Topically, green tea is used to soothe sunburn, as a compression for headaches or tired eyes, used as a poultice for bags under the eyes, and to prevent skin damage from the sun and other environmental causes (3). Additionally, it's shown to have anti-inflammatory and antioxidant effects in human skin with anti-aging effects by decreasing inflammation and scavenging free radicals (4). When green tea is combined with traditional sunscreens, there may be an additive or synergistic protective effect. Also, found to improve wound healing (3, 4).
Lavender belongs to the family of Lamiaceae and contains linalool and linalyl acetate, which are responsible for sedative and narcotic actions. Together, they can promote anti-anxiety effects, help with sleep disturbance, improve the feeling of well being, support mental alertness, suppress aggression, and promotes wound healing (5).
Body Care Recipes
Before we move into all the fantastic ways to use coconut oil for skin care, I highly recommend testing coconut oil on a small area of your skin before moving forward with any new skin care regimens. It’s best to apply coconut oil to your face and body in the same spot for 3-4 days in a row, which will allow you to know if you have any abnormal reactions to coconut oil. If all is well, then you may proceed to use for further treatments.
Lavender Coconut Body Scrub
1 cup coconut oil at room temperature
2 cups sugar
10-20 drops lavender essential oil
In a food processor, add the sugar and process until sugar breaks down into a fine powder. You can omit this step, but your skin would prefer for you follow this suggestion.
Then, in a stand mixer, whip the coconut oil with the sugar. While the machine is running, add the lavender essential oil.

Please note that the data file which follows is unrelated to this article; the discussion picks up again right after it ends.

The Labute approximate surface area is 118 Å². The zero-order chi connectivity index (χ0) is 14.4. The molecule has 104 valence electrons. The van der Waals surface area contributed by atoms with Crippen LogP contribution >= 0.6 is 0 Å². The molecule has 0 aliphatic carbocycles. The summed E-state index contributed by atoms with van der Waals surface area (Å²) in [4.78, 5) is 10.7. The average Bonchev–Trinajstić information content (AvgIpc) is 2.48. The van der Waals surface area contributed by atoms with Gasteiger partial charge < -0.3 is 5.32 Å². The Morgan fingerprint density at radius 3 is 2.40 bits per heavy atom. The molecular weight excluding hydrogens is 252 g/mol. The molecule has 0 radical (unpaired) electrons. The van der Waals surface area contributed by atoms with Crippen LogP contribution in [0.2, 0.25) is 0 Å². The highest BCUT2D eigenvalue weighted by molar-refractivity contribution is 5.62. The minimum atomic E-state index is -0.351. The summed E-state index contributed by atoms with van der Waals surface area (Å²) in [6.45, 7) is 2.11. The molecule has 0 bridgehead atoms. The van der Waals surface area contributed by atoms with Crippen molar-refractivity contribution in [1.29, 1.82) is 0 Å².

Pack in jar - optional - top with dried lavender flowers and fit with a lid.
Use: This can be used every 1-2 weeks on your face, neck, hand, legs, arms... everywhere! Allow to sit on the skin after scrubbing for up to 5 minutes, then rinse.
Storage: Keep away from moisture and have a spoon handy to scoop out the body scrub to avoid contact with water.
1 cup coconut oil at room temperature
2 tablespoons matcha powder
In a bowl, mix coconut oil with matcha until uniform. Pack in a jar with a fitted lid.
Use: This can be used daily on your entire body. It will not turn your skin green, despite it's dark green color.
Coconut Hair Mask
2-4 tablespoons coconut oil at room temperature
5-8 drops essential oil*
Mix ingredients thoroughly and apply to hair (not scalp). Leave in for 30-60 minutes, then rinse.
It may take several days for the oil to come out, and it entirely depends on your hair. Some say warm water while others use an egg wash OR a combination of shampoo and conditioner.
*Essential oils for the scalp will depend on the condition of your hair.
Here's a list to help navigate:
Tea Tree Oil - for flakiness and dandruff
Peppermint Oil - for greasy and dry hair with cooling effect, promotes hair growth
Lemon Oil - for oily hair
Lavender Oil - for all types
Rosemary Oil - for all types
Precautions: Test a patch of skin for direct oil applications. Use a carrier oil if your skin is sensitive. For children, pregnant or nursing women, and the elderly, exercise extreme caution when using essential oils and work with a qualified practitioner.
Like what you see? Check out more body care by exploring citrus for the skin as well.